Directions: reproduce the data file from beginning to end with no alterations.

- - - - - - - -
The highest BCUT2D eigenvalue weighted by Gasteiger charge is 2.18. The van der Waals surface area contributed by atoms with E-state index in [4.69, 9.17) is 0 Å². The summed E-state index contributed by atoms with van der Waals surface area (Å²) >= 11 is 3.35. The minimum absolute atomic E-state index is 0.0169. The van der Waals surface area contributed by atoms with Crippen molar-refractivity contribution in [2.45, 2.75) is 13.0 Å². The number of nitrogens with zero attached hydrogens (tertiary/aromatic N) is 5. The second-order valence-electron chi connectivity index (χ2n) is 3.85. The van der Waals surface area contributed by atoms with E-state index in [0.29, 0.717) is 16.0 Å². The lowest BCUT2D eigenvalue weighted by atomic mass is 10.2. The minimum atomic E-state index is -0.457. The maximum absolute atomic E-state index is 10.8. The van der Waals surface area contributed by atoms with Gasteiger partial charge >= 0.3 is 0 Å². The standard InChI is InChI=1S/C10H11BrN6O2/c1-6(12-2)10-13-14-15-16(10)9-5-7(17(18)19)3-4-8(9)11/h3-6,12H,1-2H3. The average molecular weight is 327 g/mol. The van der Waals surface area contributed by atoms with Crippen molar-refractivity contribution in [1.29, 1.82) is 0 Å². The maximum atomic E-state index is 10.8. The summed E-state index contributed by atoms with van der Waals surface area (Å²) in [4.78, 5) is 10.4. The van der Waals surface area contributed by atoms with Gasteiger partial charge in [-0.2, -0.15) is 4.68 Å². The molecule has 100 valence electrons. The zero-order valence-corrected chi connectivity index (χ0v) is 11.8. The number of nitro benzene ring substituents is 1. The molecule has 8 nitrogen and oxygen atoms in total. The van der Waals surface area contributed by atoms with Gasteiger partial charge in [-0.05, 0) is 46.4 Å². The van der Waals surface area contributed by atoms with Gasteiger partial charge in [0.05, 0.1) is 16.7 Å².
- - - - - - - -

The highest BCUT2D eigenvalue weighted by Gasteiger charge is 2.18. The van der Waals surface area contributed by atoms with E-state index in [4.69, 9.17) is 0 Å². The summed E-state index contributed by atoms with van der Waals surface area (Å²) >= 11 is 3.35. The minimum absolute atomic E-state index is 0.0169. The van der Waals surface area contributed by atoms with Crippen molar-refractivity contribution in [2.45, 2.75) is 13.0 Å². The number of nitrogens with zero attached hydrogens (tertiary/aromatic N) is 5. The second-order valence-electron chi connectivity index (χ2n) is 3.85. The van der Waals surface area contributed by atoms with E-state index in [0.29, 0.717) is 16.0 Å². The lowest BCUT2D eigenvalue weighted by atomic mass is 10.2. The minimum atomic E-state index is -0.457. The maximum absolute atomic E-state index is 10.8. The van der Waals surface area contributed by atoms with Gasteiger partial charge >= 0.3 is 0 Å². The standard InChI is InChI=1S/C10H11BrN6O2/c1-6(12-2)10-13-14-15-16(10)9-5-7(17(18)19)3-4-8(9)11/h3-6,12H,1-2H3. The average molecular weight is 327 g/mol. The van der Waals surface area contributed by atoms with Crippen molar-refractivity contribution in [1.29, 1.82) is 0 Å². The maximum atomic E-state index is 10.8. The summed E-state index contributed by atoms with van der Waals surface area (Å²) in [4.78, 5) is 10.4. The van der Waals surface area contributed by atoms with Gasteiger partial charge in [-0.2, -0.15) is 4.68 Å². The molecule has 100 valence electrons. The zero-order valence-corrected chi connectivity index (χ0v) is 11.8. The number of nitro benzene ring substituents is 1. The molecule has 8 nitrogen and oxygen atoms in total. The van der Waals surface area contributed by atoms with Gasteiger partial charge in [-0.05, 0) is 46.4 Å². The van der Waals surface area contributed by atoms with Gasteiger partial charge in [0.05, 0.1) is 16.7 Å².